Don Perret is the "Father of Rummel football."
Always has been.
Always will be.
Perret died on Thursday night in Metairie at the age of 88, but not before leaving his stamp all over the Rummel program.
The phrase "Raider Pride," synonymous with the program, was started by Perret.
The "R" on the side of the helmets and seen on bumper stickers and decals on cars around town?
That was Perret, too.
The tradition of Rummel players holding up four fingers at the start of the fourth quarter was started by him too.
"Rummel High football is what it is today because of him," said former Rummel coach Easten Roth. "He is one of the best people I have ever known. A great Christian man, a great football coach and a great educator."
Roth was Perret's assistant for eight years before succeeding him as head coach in 1979.
Roth's son, current Rummel coach Jay Roth, played quarterback two seasons for Perret, including Perret's final season in 1978.
"The man just left this lasting mark on Rummel High School," Jay Roth said.
Funeral arrangements are still pending for Perret, who coached Rummel for eight seasons. He took over in 1971 and had a winning record each year. He compiled a 65-21-3 record., including Catholic League titles in 1973 and 1974 and trips to the Class 4A semifinals in 1974 and 1975. Before his time at Rummel, Perret coached at Redemptorist and now-defunct St. Aloysius.
"Don was as good of a man as I’ve known," said Jim Robarts, Rummel's basketball coach during Perret’s tenure. "He was as fine of a football coach as I’ve ever been around, and I’m not just talking about Xs and Os, but as a person as well."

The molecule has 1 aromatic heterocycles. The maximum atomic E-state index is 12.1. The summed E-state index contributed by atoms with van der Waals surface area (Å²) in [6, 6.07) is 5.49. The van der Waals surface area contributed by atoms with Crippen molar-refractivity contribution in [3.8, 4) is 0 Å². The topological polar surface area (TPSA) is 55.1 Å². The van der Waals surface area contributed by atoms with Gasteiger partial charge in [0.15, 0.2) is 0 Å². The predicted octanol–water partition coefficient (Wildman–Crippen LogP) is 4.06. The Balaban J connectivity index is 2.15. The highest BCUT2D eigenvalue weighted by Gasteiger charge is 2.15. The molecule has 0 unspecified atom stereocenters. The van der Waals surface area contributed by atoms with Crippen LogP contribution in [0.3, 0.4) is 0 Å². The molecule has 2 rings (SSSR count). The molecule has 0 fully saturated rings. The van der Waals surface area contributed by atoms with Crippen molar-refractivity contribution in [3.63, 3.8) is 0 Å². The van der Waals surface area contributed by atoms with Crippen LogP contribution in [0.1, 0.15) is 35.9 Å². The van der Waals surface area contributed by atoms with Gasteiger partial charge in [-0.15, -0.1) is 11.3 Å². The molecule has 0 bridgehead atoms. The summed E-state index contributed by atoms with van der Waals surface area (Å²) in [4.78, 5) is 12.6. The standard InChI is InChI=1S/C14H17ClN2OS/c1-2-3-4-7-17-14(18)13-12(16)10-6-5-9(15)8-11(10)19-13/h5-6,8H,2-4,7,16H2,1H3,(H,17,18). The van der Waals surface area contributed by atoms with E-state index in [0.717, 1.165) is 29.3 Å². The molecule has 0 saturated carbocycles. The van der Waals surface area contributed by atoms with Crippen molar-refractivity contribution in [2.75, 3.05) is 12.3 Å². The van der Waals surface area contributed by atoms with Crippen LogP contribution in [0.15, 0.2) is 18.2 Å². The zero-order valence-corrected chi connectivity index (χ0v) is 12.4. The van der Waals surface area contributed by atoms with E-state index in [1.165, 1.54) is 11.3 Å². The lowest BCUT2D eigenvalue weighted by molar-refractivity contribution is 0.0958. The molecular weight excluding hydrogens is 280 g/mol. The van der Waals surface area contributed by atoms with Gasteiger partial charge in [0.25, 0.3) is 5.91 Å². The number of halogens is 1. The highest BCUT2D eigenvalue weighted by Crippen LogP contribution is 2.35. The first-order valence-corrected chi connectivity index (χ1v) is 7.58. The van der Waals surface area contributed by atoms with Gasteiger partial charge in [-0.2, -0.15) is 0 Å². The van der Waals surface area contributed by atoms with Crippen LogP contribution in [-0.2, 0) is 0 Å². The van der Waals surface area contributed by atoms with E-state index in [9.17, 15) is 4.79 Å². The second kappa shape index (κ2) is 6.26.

Jay Roth's memories of his former coach will last forever. He recalls the letters that Perret would write to him up until his final days.
"You knew when you got that letter that it was from Don Perret," Roth said. "It had this print handwriting that was immaculate.And your hands would automatically start sweating, because it was coming from the man, from coach Perret. His words of wisdom were always like ‘Wow!’ I know for a fact that I saved every letter that I received from that man."
And while Perret's mark is left at Rummel, coaches who lined up across the field from him appreciate his legacy too.
Otis Washington was coaching at all-black St. Augustine during Perret's times, just as integration was taking place.
"It was a tough time for us, but I remember coach Perret always telling me to hang in there and that things were going to get better," Washington said. "He encouraged us. He was a great person. And his Rummel teams gave us fits."
He is survived by four children: Donalyn Ann Perret Bowen, Lauren Ann Perret Butler, Glenn Perret and Ron Edward Perrett. Don's wife, Gwendolyn Doughty Beck Perret, died in February.
Perret, a Holy Cross grad, was a strong believer in playing sold defense and having a strong running game. Off the field, he was a strong believer in his faith, spending much of his time reading and writing discussions about the Bible.
He came up with the phrase "Raider Heaven" for Rummel's practice field across the street from the school. During his days at Redemptorist, players had to get on a bus or in cars to get to practice. But at Rummel, it was right across the street, like being in heaven. So he gave it that name.
Those close to him say he's in another Raider Heaven now.
"I have a big smile on my face and I’m so happy because his ultimate goal was to get to where he’s at today," Jay Roth said. "I know he was ready four weeks ago when I went to visit him in the hospital. He would flat out tell you, ‘I’m ready to meet my Maker.’ I’m glad the Lord’s taken him. He’s a great Rummel Raider and I know he’ll be looking down on us."
— Mike Strom contributed to this story